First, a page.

CHAUTAUQUA, N.Y. – Early next year, Jason Schmidt, the district attorney of this quiet lakefront county in New York, will prosecute the man who allegedly tried to assassinate the British-American novelist, Salman Rushdie, last August. It’s a case, Schmidt says, that’s unsettled his local community and police force and will likely reverberate beyond Chautauqua’s borders.
“Within our small community, this issue has upended us, you know, not just in our office because of compliance with discovery laws, but our local police agencies as well,” Schmidt told Semafor in an interview from his basement operations in the Chautauqua County courthouse. His small staff of about 11 — including lawyers, paralegals, and investigators — needed to process 30,000 files to prepare for trial.
He was also concerned with the lack of resources to ensure the community’s safety. “Everybody recognizes that this may give rise to copycat crimes,” he said. “It could give rise to all kinds of problems, and so nobody wants to see that happen.”
Schmidt, 56, became the county’s DA in early 2021 after a legal career that began in private practice in New York City and migrated westward to Chautauqua, which sits just south of Lake Erie and the Canadian border. Schmidt campaigned in 2020 as a get-tough-on-crime Republican. But he said no one in Chautauqua was prepared for what happened on the morning of August 12, 2022: When, according to video footage, a young Lebanese-American man named Hadi Matar stabbed Rushdie 10 times as he was starting to speak at a literary festival hosted by the Chautauqua Institution. Rushdie survived the assault but lost sight in one eye and the use of a hand.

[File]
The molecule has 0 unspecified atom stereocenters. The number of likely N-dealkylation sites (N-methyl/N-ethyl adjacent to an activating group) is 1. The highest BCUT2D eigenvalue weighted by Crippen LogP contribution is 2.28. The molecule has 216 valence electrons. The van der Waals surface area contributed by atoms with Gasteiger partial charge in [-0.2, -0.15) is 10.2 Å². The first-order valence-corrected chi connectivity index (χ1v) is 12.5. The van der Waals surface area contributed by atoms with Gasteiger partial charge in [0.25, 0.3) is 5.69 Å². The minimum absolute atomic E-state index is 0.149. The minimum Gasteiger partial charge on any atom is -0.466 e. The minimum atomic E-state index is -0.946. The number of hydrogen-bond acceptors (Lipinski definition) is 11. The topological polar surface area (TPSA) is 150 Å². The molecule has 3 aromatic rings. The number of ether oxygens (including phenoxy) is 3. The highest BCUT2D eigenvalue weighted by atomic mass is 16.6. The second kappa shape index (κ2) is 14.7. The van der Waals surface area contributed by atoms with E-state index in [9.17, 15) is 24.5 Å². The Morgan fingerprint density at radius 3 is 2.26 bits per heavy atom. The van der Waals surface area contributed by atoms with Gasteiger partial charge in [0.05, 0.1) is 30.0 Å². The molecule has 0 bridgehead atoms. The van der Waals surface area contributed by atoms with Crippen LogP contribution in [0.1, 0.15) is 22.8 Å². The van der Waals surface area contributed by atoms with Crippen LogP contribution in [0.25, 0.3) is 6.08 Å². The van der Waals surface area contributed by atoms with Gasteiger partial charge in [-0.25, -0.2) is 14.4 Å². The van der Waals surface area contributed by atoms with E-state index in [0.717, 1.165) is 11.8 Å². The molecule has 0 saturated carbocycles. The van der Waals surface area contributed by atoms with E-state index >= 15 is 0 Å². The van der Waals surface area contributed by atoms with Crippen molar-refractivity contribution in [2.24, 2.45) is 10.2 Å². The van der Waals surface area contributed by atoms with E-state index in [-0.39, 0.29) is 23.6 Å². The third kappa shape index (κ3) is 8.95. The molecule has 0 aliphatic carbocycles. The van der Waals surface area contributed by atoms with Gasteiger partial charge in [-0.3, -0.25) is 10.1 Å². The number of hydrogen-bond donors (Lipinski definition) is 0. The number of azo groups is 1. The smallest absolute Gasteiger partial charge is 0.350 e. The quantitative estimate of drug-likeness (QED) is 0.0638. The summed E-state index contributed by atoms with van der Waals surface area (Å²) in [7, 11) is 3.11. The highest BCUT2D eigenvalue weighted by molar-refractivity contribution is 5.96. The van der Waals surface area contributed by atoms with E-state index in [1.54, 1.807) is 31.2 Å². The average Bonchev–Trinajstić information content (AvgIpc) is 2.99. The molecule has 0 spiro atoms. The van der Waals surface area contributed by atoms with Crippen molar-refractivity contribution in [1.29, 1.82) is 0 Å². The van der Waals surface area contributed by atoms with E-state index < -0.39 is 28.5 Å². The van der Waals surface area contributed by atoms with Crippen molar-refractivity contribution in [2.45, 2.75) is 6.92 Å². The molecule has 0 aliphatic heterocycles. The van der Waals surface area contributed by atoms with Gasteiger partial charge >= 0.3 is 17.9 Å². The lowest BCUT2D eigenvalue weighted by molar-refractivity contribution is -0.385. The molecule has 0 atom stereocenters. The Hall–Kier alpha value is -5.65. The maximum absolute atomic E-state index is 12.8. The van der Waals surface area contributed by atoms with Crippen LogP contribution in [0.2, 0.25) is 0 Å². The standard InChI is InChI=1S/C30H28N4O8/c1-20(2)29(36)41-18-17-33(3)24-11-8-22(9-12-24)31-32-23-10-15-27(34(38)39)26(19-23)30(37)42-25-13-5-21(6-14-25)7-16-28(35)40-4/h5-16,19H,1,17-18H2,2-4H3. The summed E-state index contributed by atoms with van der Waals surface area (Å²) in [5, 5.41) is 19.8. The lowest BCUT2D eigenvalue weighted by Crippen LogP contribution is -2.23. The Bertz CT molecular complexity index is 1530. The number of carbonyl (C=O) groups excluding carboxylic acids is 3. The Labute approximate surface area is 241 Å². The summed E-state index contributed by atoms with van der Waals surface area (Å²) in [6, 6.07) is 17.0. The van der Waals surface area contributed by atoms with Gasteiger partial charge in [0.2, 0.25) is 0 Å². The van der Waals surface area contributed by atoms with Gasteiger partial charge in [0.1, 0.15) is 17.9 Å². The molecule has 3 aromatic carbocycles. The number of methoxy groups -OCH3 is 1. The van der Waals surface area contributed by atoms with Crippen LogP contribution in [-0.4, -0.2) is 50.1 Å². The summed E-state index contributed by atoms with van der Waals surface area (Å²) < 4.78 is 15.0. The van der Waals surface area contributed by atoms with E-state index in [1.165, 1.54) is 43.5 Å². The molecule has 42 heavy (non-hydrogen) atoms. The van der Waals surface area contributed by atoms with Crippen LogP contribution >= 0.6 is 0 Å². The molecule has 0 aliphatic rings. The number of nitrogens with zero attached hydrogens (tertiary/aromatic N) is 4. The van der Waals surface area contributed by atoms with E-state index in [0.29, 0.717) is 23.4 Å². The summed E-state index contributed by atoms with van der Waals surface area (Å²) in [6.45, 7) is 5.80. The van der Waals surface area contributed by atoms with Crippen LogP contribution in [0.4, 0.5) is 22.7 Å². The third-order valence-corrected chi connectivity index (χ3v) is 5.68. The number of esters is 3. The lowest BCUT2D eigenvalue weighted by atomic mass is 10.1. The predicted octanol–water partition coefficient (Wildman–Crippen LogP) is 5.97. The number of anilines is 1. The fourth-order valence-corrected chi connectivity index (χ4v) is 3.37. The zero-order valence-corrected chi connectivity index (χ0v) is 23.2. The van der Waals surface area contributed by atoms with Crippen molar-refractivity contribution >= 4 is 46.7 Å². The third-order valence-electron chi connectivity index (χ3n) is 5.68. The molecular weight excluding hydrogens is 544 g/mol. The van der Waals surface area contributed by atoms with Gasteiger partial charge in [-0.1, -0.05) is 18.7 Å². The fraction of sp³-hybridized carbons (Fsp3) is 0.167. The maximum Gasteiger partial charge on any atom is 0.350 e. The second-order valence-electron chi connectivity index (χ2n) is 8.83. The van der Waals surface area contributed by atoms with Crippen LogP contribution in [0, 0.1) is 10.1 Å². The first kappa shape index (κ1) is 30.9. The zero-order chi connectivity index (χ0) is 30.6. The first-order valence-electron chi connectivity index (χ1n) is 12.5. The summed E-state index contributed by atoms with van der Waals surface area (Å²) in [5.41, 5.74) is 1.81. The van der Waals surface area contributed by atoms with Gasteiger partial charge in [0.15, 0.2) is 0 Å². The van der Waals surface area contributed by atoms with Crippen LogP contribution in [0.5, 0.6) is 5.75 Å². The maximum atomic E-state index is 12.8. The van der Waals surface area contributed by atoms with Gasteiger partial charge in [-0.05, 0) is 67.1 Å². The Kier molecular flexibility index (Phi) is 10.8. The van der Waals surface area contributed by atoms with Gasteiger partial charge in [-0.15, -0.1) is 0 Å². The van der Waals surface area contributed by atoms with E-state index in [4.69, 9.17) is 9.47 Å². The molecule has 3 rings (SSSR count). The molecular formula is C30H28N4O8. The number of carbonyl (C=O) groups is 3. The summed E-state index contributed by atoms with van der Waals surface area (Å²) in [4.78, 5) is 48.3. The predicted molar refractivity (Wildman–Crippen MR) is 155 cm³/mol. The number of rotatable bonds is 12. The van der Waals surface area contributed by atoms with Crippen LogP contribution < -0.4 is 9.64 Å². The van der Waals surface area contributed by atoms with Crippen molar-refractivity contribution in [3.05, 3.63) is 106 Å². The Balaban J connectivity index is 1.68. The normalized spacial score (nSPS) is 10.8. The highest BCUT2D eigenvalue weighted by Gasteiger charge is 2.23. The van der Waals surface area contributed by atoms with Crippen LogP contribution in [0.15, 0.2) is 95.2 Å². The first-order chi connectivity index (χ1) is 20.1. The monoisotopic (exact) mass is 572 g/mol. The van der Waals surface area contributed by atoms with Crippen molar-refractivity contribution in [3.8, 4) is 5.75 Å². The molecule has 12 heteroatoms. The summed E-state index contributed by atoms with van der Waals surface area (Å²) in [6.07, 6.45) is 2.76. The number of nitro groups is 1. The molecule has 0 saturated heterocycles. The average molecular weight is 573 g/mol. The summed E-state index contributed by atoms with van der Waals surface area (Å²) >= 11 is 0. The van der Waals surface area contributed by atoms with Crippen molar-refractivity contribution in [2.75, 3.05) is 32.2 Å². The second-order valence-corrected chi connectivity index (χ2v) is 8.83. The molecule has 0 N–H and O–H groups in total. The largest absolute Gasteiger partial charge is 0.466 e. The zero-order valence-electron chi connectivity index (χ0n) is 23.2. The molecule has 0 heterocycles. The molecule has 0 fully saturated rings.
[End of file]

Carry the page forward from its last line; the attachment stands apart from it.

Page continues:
Rushdie, interestingly, hasn’t been involved in preparations for the trial. Schmidt said he’s sought to interview the writer in relation to what testimony he may provide, but has so far been stonewalled. “I haven’t had a conversation with Mr. Rushdie. The closest I’ve gotten is to his attorneys… and his publicist,” Schmidt said.
Matar has pleaded innocent to the charge of attempted murder in the second degree. But his mother has told reporters that her now 25-year-old son was a staunch supporter of the Islamic Republic of Iran, whose spiritual leader, Ayatollah Ruhollah Khomeini, issued a fatwa in 1989 calling for Rushdie’s death. Khomeini ruled that Rushdie’s novel, The Satanic Verses, was blasphemous, due to its depiction of Islam’s Prophet Mohammed.
Matar, at the time of the attack, possessed a fake ID with the name of a top commander in Hezbollah, the Iranian-backed militia based in Lebanon. Matar had made a series of trips to south Lebanon, according to his family, where he could have been trained and radicalized by Hezbollah. Schmidt told Semafor in August that the Department of Justice has opened a separate investigation into the Rushdie attack specifically focused on whether foreign actors were also involved.
Matar’s trial, which could begin as early as January, will likely be short and easy to prosecute, given the existence of the video footage. “This is relatively straightforward, right? It’s a stabbing,” Schmidt said. “We have the video.” Still, the DA acknowledges that the fallout from the case could be far reaching.
This interview has been edited and condensed for length and clarity.
The View From Jason Schmidt
Q: When do you expect the trial to begin?
A: I don’t dictate it. But I think early 2024. So, I could easily see this January, February 2024, maybe March. Right in that time period.
Q: You’re going to keep your case very much focused on just the attack, right?
A: Yeah, the four corners of that [attempted murder] statute, you know, keeps it relatively simple when you look at it.